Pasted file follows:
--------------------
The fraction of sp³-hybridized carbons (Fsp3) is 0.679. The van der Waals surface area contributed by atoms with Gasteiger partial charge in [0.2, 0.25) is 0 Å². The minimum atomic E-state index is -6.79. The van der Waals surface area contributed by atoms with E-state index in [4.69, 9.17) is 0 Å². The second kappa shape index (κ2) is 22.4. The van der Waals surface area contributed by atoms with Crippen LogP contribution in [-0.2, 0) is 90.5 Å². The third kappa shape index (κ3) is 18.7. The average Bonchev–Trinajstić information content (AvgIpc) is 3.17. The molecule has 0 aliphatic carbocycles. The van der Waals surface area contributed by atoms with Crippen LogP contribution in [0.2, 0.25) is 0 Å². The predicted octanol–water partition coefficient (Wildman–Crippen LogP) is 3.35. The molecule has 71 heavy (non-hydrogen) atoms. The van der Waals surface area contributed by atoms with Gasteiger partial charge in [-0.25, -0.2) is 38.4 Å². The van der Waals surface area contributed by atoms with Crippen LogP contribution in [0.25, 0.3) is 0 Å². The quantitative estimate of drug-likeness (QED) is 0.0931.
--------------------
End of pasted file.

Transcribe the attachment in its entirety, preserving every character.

The fraction of sp³-hybridized carbons (Fsp3) is 0.679. The van der Waals surface area contributed by atoms with Gasteiger partial charge in [0.2, 0.25) is 0 Å². The minimum atomic E-state index is -6.79. The van der Waals surface area contributed by atoms with E-state index in [4.69, 9.17) is 0 Å². The second kappa shape index (κ2) is 22.4. The van der Waals surface area contributed by atoms with Crippen LogP contribution in [-0.2, 0) is 90.5 Å². The third kappa shape index (κ3) is 18.7. The average Bonchev–Trinajstić information content (AvgIpc) is 3.17. The molecule has 0 aliphatic carbocycles. The van der Waals surface area contributed by atoms with Crippen LogP contribution in [0.2, 0.25) is 0 Å². The predicted octanol–water partition coefficient (Wildman–Crippen LogP) is 3.35. The molecule has 71 heavy (non-hydrogen) atoms. The van der Waals surface area contributed by atoms with Gasteiger partial charge in [-0.25, -0.2) is 38.4 Å². The van der Waals surface area contributed by atoms with Crippen LogP contribution in [0.25, 0.3) is 0 Å². The quantitative estimate of drug-likeness (QED) is 0.0931.